The current temperature of the CMB

It was shown by Richard Tolman in 1934 in a book entitled Relativity, Thermodynamics, and Cosmology that a blackbody will retain its blackbody spectrum as the Universe expands; so the blackbody produced at the time of decoupling will have retained its blackbody spectrum through to the current epoch. But, because the Universe has expanded, the peak of the spectrum will have been stretched by the expansion of space (so it is not correct to think of the CMB spectrum as having cooled down, rather than space has expanded and stretched its peak emission to a lower temperature). The peak of a blackbody spectrum is related to its temperature in a very precise way, it is given by Wien’s displacement law, which I blogged about here.

In 1990 the FIRAS instrument on the NASA satellite COBE (COsmic Background Explorer) measured the spectrum of the CMB to high precision, and found it to be currently at a temperature of 2.725 \text{ Kelvin} (as an aside, the spectrum measured by FIRAS was the most perfect blackbody spectrum ever observed in nature).



The spectrum of the CMB as measured by the FIRAS instrument on COBE in 1990. It is the most perfect blackbody spectrum in nature ever observed. The error bars are four hundred times larger than normal, just so one can see them!

The spectrum of the CMB as measured by the FIRAS instrument on COBE in 1990. It is the most perfect blackbody spectrum in nature ever observed. The error bars are four hundred times larger than normal, just so one can see them!



It is thus easy to calculate the current redshift of the CMB, it is given by

z \text{ (redshift)} = \frac{3000}{2.725} = 1100

and “voilà”, that is the redshift of the CMB.  Simples 😉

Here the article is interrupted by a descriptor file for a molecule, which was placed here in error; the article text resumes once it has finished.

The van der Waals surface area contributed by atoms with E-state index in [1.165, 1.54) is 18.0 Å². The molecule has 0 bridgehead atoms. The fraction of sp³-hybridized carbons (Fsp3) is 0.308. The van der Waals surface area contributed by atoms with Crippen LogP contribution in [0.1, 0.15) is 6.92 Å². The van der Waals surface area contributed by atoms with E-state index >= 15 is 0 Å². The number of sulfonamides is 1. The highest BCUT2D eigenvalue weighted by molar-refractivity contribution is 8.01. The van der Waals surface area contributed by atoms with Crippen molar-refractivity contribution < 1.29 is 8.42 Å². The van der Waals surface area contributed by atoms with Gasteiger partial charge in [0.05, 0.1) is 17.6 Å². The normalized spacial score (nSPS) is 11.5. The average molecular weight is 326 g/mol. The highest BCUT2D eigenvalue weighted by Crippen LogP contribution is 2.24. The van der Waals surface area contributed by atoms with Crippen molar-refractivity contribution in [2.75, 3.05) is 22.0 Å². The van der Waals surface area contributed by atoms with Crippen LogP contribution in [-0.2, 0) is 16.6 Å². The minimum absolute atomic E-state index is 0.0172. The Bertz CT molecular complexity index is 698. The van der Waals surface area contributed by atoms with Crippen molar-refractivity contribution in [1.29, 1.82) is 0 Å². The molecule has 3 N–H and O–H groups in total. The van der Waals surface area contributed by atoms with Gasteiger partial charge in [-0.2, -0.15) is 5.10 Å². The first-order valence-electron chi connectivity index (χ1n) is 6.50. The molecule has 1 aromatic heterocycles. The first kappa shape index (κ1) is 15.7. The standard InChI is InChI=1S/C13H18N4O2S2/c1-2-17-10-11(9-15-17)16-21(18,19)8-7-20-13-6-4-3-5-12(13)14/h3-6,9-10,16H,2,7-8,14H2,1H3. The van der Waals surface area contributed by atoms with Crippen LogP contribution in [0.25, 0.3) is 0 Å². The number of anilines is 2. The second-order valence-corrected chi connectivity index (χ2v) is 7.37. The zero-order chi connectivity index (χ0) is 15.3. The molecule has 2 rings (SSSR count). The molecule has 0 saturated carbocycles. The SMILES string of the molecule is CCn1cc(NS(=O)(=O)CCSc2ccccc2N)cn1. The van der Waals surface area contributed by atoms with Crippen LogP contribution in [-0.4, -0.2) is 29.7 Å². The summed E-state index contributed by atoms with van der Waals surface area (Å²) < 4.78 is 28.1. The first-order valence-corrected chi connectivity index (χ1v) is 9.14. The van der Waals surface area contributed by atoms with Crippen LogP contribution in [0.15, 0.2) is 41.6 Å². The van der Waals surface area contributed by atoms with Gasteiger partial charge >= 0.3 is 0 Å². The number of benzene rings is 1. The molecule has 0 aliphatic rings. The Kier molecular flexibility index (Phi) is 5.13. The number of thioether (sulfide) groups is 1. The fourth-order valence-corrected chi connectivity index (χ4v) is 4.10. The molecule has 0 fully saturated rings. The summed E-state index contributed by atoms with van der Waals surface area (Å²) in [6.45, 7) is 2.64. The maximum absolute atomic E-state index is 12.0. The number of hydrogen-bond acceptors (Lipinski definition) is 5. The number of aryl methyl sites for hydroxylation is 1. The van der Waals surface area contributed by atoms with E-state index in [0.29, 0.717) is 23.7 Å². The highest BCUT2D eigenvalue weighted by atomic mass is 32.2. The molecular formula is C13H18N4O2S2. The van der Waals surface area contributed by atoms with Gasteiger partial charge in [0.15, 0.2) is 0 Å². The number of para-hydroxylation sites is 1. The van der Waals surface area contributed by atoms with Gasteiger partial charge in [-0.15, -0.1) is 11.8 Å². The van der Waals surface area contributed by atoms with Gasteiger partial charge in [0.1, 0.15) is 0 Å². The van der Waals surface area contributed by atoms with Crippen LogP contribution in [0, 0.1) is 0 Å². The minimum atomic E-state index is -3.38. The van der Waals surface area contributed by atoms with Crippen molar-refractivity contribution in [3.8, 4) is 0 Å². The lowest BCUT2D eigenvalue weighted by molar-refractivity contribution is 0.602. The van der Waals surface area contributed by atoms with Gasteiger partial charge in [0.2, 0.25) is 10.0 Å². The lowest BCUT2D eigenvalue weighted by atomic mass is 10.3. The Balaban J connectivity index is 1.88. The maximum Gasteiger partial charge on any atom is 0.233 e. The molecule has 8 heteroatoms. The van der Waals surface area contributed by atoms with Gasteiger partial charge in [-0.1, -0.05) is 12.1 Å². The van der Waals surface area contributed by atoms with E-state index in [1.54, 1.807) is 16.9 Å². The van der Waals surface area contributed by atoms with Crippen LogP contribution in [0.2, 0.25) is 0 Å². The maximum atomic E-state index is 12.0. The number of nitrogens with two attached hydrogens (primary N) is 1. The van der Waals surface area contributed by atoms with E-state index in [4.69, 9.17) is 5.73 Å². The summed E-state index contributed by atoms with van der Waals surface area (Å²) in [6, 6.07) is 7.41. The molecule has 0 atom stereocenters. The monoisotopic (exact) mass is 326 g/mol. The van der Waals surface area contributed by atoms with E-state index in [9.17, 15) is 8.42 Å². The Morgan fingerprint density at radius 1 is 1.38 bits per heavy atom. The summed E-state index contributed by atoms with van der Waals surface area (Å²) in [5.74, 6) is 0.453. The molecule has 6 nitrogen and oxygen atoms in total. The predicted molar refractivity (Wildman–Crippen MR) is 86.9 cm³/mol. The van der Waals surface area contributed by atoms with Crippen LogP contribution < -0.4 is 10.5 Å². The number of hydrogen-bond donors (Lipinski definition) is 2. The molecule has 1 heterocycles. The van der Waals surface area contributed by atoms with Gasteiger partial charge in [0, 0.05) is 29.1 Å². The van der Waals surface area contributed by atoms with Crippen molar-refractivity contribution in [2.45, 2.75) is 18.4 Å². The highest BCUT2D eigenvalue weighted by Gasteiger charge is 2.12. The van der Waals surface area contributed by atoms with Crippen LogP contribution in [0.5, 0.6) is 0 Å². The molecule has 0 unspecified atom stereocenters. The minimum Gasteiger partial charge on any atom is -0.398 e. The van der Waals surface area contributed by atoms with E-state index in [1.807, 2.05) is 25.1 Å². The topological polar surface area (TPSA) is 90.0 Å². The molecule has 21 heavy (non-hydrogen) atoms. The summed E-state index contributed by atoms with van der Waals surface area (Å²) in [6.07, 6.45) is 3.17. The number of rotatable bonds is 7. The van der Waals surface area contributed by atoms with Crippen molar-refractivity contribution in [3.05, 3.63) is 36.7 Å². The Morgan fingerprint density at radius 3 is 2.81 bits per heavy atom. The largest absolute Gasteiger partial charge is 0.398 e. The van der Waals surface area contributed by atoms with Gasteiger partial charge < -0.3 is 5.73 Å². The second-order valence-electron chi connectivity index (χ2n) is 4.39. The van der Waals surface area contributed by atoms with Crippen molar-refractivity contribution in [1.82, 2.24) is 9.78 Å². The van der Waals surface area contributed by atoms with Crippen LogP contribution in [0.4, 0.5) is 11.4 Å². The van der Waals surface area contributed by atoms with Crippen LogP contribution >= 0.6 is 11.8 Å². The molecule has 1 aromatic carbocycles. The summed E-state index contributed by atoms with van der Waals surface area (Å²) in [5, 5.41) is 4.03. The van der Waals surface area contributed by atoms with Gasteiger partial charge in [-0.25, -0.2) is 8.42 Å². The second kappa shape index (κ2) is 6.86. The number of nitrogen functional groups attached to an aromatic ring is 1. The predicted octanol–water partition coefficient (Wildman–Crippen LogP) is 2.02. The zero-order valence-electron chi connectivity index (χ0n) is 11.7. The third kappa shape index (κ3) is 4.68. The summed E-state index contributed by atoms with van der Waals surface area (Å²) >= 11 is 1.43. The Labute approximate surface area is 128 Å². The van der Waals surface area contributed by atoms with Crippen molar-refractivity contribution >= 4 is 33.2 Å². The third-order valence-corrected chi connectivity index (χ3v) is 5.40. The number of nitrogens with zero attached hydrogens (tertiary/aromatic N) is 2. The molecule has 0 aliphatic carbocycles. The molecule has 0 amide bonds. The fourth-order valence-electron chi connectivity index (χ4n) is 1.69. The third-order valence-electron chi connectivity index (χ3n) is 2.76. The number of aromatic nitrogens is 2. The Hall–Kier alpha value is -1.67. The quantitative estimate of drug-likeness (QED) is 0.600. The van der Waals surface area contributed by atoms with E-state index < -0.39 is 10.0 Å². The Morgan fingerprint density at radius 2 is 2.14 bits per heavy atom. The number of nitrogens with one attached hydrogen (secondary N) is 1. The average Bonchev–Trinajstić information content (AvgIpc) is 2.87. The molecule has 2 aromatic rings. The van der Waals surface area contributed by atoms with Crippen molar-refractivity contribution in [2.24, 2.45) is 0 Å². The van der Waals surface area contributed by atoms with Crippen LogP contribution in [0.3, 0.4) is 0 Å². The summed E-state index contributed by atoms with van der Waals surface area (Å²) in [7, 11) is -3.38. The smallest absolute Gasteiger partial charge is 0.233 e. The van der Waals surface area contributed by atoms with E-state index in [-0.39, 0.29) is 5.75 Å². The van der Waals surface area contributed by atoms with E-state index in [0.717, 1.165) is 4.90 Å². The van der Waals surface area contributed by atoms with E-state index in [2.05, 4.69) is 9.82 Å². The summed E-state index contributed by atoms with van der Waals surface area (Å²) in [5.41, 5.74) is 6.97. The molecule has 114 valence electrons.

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At number 49 in Rolling Stone Magazine’s 100 greatest Beatles songs is “The Night Before”, from their 1965 album and movie Help. It is very much a Paul McCartney song, with Lennon’s only contribution being the harmonies, and playing electric piano on the song. In the movie, the song is performed on Salisbury Plain, surrounded by tanks.



At number 49 in Rolling Stone Magazine's list of the 100 greatest Beatles songs is "The Night Before"

At number 49 in Rolling Stone Magazine’s list of the 100 greatest Beatles songs is “The Night Before”



“The Night Before” is the second track on the first side of the album Help, sandwiched between two Lennon songs, “Help” and “You’ve Got To Hide Your Love Away”.


We said our goodbyes, ah, the night before
Love was in your eyes, ah, the night before
Now today I find you have changed your mind
Treat me like you did the night before

Were you telling lies, ah, the night before?
Was I so unwise, ah, the night before?
When I held you near you were so sincere
Treat me like you did the night before

Last night is a night I will remember you by
When I think of things we did it makes me wanna cry

We said our goodbye, ah, the night before
Love was in your eyes, ah, the night before